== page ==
Groups representing independent pharmacies and their nemesis, pharmacy benefit managers, are waging a public relations war to win the hearts and minds of legislators and employers.
As sworn enemies, groups representing independent pharmacy and pharmacy benefit managers are waging public relations campaigns to win the hearts and minds of insurers, employers, and legislators in a war in which billions of dollars are at stake.
After years of sniping at each other, the two groups went head-to-head last month when they scheduled rival press briefings on the same day. The National Community Pharmacists Association unveiled a survey showing that the vast majority of healthcare benefit decision-makers at small and medium-sized companies don't have a clue about what PBMs actually do. At the same time, the Pharmaceutical Care Management Association trotted out an analysis projecting that PBMs would save $1.3 trillion on drug costs over the next decade.
Expanding its drumbeat that PBMs hide behind business practices that benefit primarily their own kind, NCPA released a survey conducted by Penn Schoen & Berland Associates Inc. The firm conducted telephone interviews in June with 231 healthcare decision-makers in small and medium-sized businesses.
The survey found that 96% of those polled stated their firm's Rx benefit is bundled with their overall health insurance packages. More than half (52%) said they have no idea what PBMs might do to cut cost, 29% said PBMs do provide cost-cutting strategies, and 19% said PBMs don't provide useful cost-cutting strategies. While 65% said PBMs offer mail order, only 4% said mail order is mandatory. Ninety-six percent said giving employees a choice of pharmacies is important. And 65% said that state insurance commissioners should regulate PBMs.
"Given the dominance and huge market share of the PBMs, these findings further illustrate the lack of necessary checks and balances for these entities," said NCPA executive VP-CEO Bruce Roberts, R.Ph. "Our greatest concern is that PBMs play a dominant role in the healthcare system, but there is virtually no private-sector monitoring or other regulation to govern their practices."
In another Washington, D.C., venue, PCMA headlined a PricewaterhouseCoopers analysis of projected drug expenditures over the next decade that included PBM-generated savings of $1.3 trillion. But the real PCMA take-home message was that legislators who want to impose regulation on PBMs are risking the cost savings the industry brings to the healthcare marketplace.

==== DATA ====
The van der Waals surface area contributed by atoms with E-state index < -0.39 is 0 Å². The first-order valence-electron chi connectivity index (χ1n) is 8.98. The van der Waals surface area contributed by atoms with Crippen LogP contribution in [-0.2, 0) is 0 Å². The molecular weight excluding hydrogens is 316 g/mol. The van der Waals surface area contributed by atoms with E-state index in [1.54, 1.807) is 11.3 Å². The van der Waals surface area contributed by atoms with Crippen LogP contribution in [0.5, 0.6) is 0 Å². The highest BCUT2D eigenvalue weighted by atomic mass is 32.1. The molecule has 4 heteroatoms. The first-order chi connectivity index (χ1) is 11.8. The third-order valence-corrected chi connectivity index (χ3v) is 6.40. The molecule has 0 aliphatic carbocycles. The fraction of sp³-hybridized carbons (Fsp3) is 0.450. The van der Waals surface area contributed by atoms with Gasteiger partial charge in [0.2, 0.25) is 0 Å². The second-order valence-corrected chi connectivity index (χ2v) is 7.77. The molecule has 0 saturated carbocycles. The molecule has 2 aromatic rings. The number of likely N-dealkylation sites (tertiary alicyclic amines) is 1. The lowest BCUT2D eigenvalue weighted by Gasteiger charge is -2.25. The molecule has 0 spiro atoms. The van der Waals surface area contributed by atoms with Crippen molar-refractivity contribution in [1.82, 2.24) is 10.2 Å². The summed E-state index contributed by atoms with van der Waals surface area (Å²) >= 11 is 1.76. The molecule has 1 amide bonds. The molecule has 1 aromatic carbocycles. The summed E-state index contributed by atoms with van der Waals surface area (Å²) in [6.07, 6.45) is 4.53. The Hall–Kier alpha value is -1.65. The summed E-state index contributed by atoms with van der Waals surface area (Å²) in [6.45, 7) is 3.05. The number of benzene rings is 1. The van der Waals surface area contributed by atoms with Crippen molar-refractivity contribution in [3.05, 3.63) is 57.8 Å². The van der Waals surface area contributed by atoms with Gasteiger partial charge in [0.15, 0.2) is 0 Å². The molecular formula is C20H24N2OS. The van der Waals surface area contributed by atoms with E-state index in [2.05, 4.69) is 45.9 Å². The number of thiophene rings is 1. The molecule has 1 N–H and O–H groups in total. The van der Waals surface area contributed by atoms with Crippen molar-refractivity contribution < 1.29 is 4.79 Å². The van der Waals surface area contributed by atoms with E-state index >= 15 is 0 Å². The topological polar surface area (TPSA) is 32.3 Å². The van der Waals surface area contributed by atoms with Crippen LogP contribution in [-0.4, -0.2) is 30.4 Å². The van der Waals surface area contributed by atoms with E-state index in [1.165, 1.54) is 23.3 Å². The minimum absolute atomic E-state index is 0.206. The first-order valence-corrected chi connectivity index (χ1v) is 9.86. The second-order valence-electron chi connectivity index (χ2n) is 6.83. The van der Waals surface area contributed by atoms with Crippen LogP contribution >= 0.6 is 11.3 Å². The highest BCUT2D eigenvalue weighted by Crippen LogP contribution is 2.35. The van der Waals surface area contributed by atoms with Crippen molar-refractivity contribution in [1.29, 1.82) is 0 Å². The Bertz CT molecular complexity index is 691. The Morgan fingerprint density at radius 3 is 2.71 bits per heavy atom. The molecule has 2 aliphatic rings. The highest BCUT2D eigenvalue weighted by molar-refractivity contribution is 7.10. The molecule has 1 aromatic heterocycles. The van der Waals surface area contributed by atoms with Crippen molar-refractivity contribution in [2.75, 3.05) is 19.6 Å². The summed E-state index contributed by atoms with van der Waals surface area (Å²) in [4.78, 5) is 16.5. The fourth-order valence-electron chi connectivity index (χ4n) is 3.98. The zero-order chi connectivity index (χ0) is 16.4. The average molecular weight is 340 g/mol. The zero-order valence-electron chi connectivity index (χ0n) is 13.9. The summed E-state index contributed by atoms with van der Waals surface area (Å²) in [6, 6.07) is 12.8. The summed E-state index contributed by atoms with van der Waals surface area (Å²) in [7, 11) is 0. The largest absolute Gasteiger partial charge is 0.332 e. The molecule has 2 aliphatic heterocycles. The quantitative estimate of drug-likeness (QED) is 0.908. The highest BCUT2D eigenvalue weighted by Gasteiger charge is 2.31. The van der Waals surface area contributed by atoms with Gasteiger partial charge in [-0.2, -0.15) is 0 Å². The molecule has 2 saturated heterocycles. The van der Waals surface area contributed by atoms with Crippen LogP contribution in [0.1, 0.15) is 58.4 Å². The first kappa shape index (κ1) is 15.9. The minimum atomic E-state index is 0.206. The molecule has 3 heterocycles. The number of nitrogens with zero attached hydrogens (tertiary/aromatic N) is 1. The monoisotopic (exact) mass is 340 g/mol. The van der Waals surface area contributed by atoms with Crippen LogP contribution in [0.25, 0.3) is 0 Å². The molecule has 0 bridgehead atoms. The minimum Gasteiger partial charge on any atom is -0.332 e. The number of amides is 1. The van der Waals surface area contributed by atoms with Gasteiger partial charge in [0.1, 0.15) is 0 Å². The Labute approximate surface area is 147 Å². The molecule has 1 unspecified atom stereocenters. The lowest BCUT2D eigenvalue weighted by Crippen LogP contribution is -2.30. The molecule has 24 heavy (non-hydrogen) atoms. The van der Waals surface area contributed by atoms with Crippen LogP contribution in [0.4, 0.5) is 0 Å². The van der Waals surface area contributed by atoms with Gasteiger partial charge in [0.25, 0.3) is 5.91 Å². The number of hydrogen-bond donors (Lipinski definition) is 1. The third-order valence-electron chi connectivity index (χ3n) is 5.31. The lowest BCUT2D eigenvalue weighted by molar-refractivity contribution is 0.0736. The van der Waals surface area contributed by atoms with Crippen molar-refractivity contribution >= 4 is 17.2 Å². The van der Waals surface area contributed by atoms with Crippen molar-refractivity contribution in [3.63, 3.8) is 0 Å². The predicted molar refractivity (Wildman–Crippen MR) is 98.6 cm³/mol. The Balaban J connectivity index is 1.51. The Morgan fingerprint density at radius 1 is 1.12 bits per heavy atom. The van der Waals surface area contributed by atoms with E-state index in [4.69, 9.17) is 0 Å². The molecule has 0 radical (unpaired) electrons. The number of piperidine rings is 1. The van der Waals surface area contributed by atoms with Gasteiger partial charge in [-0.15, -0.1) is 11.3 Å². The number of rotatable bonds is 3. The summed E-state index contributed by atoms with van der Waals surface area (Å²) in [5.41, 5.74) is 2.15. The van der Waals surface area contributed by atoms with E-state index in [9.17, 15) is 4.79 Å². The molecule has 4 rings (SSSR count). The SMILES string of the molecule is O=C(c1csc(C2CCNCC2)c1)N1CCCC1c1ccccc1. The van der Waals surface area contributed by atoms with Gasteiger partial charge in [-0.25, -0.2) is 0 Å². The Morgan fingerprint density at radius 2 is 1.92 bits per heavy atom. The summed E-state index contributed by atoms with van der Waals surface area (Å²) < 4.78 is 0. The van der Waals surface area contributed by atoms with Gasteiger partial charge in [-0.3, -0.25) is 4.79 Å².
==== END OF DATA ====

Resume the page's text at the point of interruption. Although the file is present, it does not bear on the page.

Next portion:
"With an estimated $1.3 trillion in savings over the next decade, PBMs are helping to free up resources that can be used to enrich existing benefits, cover the uninsured, create new jobs, and fund other priorities," said PCMA President-CEO Mark Merritt. "At the same time, these data should be a sobering reminder to policymakers about the consequences of undermining PBMs' tools and techniques."
On the same day as the dueling press briefings, Medco Health Solutions launched a PR campaign to buff up its reputation, which has been tarnished by several state and federal investigations and lawsuits over alleged fraud tied to its business practices. Medco's effort included two-page color ads in the New York Times and Wall Street Journal. As if confirming NCPA's finding that only 16% of the benefit buyers polled could identify Medco, the PBM said it was embarking on a "knowledge" campaign dubbed "Extra-Strength Solutions," which includes the ads, symposia, white papers, and direct-mail communications.
"When you manage the pharmaceutical spending of more than 60 million Americans and you find your industry awareness among key stakeholders barely a blip on the radar screen, it's time to take action," said Jack Smith, Medco's chief marketing officer. "It's time to demystify the management of this healthcare cost, and an ad campaign alone isn't the solution. The solution is expanding the public's knowledge of the industry."
The day after the pro-PBM analysis was released, reporters sought comment from NCPA senior VP of government affairs-general counsel John Rector. Given the PBMs' already huge share of the private insurance market and the Medicare Rx benefit windfall Congress handed to them, he said the newsies were wondering out loud, "Didn't those guys win?" He added, "The PBMs are behind the eight ball because there is growing awareness among policymakers, key Congressional staffers, and members that Congress bought a pig in a poke. And maybe PCMA is worried about the PBM function being outsourced to India."
Carol Ukens. Independents and PBMs duke it out.
Aug. 9, 2004;148:20.